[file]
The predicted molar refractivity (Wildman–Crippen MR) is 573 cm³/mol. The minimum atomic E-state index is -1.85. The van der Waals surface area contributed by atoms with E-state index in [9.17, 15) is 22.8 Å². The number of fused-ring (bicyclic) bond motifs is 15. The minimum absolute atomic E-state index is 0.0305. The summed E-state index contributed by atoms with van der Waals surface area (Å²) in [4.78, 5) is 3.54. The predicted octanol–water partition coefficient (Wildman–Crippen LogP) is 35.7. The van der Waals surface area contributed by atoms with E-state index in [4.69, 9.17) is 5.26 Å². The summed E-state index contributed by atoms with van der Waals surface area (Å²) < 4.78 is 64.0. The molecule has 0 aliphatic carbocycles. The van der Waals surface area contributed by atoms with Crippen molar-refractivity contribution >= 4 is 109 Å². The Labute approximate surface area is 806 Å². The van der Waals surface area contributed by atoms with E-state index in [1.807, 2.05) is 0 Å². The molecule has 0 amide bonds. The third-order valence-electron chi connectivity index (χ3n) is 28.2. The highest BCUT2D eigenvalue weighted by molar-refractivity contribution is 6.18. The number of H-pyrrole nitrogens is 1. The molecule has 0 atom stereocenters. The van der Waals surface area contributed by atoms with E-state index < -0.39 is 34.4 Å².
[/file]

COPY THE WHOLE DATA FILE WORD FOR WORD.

The predicted molar refractivity (Wildman–Crippen MR) is 573 cm³/mol. The minimum atomic E-state index is -1.85. The van der Waals surface area contributed by atoms with E-state index in [9.17, 15) is 22.8 Å². The number of fused-ring (bicyclic) bond motifs is 15. The minimum absolute atomic E-state index is 0.0305. The summed E-state index contributed by atoms with van der Waals surface area (Å²) in [4.78, 5) is 3.54. The predicted octanol–water partition coefficient (Wildman–Crippen LogP) is 35.7. The van der Waals surface area contributed by atoms with E-state index in [4.69, 9.17) is 5.26 Å². The summed E-state index contributed by atoms with van der Waals surface area (Å²) < 4.78 is 64.0. The molecule has 0 aliphatic carbocycles. The van der Waals surface area contributed by atoms with Crippen molar-refractivity contribution >= 4 is 109 Å². The Labute approximate surface area is 806 Å². The van der Waals surface area contributed by atoms with E-state index in [1.807, 2.05) is 0 Å². The molecule has 0 amide bonds. The third-order valence-electron chi connectivity index (χ3n) is 28.2. The highest BCUT2D eigenvalue weighted by molar-refractivity contribution is 6.18. The number of H-pyrrole nitrogens is 1. The molecule has 0 atom stereocenters. The van der Waals surface area contributed by atoms with E-state index < -0.39 is 34.4 Å².